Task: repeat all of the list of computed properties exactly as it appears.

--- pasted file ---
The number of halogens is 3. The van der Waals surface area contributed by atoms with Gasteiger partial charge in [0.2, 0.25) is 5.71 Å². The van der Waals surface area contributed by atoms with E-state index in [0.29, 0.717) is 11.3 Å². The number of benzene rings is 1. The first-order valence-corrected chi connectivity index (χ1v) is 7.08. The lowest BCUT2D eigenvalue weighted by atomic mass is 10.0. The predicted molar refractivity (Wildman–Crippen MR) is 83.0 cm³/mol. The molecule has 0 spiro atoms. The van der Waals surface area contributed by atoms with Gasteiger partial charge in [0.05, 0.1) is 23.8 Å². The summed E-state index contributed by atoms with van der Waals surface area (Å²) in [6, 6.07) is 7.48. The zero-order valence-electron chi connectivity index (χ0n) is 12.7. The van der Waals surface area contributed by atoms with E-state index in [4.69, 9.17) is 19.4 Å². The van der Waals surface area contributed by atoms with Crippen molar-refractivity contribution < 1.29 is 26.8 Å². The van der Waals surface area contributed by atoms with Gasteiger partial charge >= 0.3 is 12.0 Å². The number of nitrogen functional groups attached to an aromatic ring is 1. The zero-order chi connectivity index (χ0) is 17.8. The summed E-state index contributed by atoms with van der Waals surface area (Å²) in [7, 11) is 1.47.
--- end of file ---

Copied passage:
The number of halogens is 3. The van der Waals surface area contributed by atoms with Gasteiger partial charge in [0.2, 0.25) is 5.71 Å². The van der Waals surface area contributed by atoms with E-state index in [0.29, 0.717) is 11.3 Å². The number of benzene rings is 1. The first-order valence-corrected chi connectivity index (χ1v) is 7.08. The lowest BCUT2D eigenvalue weighted by atomic mass is 10.0. The predicted molar refractivity (Wildman–Crippen MR) is 83.0 cm³/mol. The molecule has 0 spiro atoms. The van der Waals surface area contributed by atoms with Gasteiger partial charge in [0.05, 0.1) is 23.8 Å². The summed E-state index contributed by atoms with van der Waals surface area (Å²) in [6, 6.07) is 7.48. The zero-order valence-electron chi connectivity index (χ0n) is 12.7. The van der Waals surface area contributed by atoms with E-state index in [4.69, 9.17) is 19.4 Å². The van der Waals surface area contributed by atoms with Crippen molar-refractivity contribution < 1.29 is 26.8 Å². The van der Waals surface area contributed by atoms with Gasteiger partial charge >= 0.3 is 12.0 Å². The number of nitrogen functional groups attached to an aromatic ring is 1. The zero-order chi connectivity index (χ0) is 17.8. The summed E-state index contributed by atoms with van der Waals surface area (Å²) in [7, 11) is 1.47.